Despite crossing paths with hundreds of contractors, I can count on one hand the number that had a real, significant cost advantage. Of those, two lost their advantage when their operations manager left for greener pastures.

Those five companies certainly made money with the incredible cost advantages, but they are the rare exceptions. Why try to play against the odds? That's like going all in while trying to fill the inside of a straight flush with one card to go. You've got a 1 in 52 chance of making it. It isn't the wise play.

Once you get your crews are moving at industry average speed, savings in field costs tend to be quite small and have minimal ability to grow your income.

The coming example will drive home how great you'd have to be at reducing field costs to make a significant improvement in your bottom line.

True Selling Minimizes Price Competition

As a sweeping contractor, selling should be defined as winning work when you're not the low bid. Ideally, you would land the work without any price competition but that's not really the point. Your sales goal is to get paid a premium for your services.

I call this my "1% Gross Margin = 2,000 Man-Hours? You've got to be kidding me!" example.

Your ratio will be different, but it will probably be equally stunning. Here's how to calculate your ratio:

1. Grab last year's income statement.

2. Subtract your labor, materials, equipment, and       subcontractor costs from your revenue. The result       is your gross profit.

    3. Divide your gross profit into your revenue. That       is your gross margin.

I wanted to see how much impact a slight increase of price would have on one of my client's net income. Let's say his current gross margin was 26%. We then calculated the revenue that would have created a 27% gross margin, assuming costs stayed the same. As it turns out, a 1% increase would have meant an extra $50,000 in revenue. All of which would have dropped right to the bottom line!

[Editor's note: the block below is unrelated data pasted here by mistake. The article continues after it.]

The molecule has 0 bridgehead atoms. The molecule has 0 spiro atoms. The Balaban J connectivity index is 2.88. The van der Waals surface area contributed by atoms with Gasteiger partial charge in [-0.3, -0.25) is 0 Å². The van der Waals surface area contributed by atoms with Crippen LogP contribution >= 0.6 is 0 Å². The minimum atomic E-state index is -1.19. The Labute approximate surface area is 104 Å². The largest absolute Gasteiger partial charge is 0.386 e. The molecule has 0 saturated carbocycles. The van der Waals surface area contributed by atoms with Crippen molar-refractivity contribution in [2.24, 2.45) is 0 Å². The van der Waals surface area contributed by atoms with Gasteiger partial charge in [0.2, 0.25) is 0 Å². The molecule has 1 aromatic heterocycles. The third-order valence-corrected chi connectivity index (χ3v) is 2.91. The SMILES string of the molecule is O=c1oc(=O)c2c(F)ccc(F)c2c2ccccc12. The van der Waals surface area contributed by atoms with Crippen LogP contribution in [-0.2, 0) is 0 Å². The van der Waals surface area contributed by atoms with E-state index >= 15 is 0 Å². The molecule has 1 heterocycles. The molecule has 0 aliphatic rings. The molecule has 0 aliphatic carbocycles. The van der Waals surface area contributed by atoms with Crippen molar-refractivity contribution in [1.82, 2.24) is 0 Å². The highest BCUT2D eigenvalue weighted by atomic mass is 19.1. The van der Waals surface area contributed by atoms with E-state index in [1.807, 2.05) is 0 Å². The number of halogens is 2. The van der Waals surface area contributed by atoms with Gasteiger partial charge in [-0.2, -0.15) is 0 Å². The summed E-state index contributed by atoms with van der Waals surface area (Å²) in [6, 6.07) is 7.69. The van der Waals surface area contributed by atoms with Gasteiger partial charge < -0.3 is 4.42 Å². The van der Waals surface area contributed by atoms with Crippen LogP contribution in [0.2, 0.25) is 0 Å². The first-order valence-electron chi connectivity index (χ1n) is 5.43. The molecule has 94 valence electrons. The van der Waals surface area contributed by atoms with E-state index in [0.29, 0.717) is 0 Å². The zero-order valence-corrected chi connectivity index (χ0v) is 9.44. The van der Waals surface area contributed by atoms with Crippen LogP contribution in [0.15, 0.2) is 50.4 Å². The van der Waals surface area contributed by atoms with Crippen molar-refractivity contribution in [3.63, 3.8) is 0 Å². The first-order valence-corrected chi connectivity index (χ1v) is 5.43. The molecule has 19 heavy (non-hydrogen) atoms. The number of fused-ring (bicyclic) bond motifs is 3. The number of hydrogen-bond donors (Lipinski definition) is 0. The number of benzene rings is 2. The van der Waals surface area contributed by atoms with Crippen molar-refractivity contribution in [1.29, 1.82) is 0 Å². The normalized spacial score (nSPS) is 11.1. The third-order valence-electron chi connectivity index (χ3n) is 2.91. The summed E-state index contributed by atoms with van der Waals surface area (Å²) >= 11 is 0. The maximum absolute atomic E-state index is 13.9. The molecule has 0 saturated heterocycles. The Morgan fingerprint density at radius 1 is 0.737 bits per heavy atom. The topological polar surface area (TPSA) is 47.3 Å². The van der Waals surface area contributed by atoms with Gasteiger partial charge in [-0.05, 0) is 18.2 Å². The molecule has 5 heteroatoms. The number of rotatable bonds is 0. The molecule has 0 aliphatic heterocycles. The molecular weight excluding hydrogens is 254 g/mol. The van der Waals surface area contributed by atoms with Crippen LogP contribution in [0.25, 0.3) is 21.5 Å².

We were both quite surprised by the impact 1% GM made on his income. Then we got curious about how much improvement in the field would be needed to produce a similar improvement.

I asked him what his average wage was with burden and insurance. We cranked some numbers and came up with $25.00 per hour.

He would have had to save 2,000 man-hours to equal the income gained by raising his margin by 1%!

Which do you think will be easier for him? Getting his crews to work 10% faster or raising his price a little more than 1%?

How To Increase Your Gross Margin

There are three basic ways to increase your gross margin.

1. Focus on the right clients - those who value your       services.     

  2. Improve your selling skills.

3. Eliminate bad clients and bad projects.

Since the how to tips for these three methods are presented in my special report, The 10 Biggest Mistakes Contractors Make (available at www.FilthyRichContractor.com) I will not repeat them here.

If you want to increase your net profit, approach it by stronger selling of your company and what it can provide. The more work you get that aren't based on being low bidder, by far the more profit you can build into your bottom line.

Until next time, best of luck with your business!

Ron Roberts,
The Contractor's Business Coach

More information about Ron Roberts' and his company may be found on his website FilthyRichContractor.com. Ron may be reached via email sent to ron@filthyrichcontractor.com.

If you have new information to provide on this topic, let us know and we can add it in as an addendum to this article.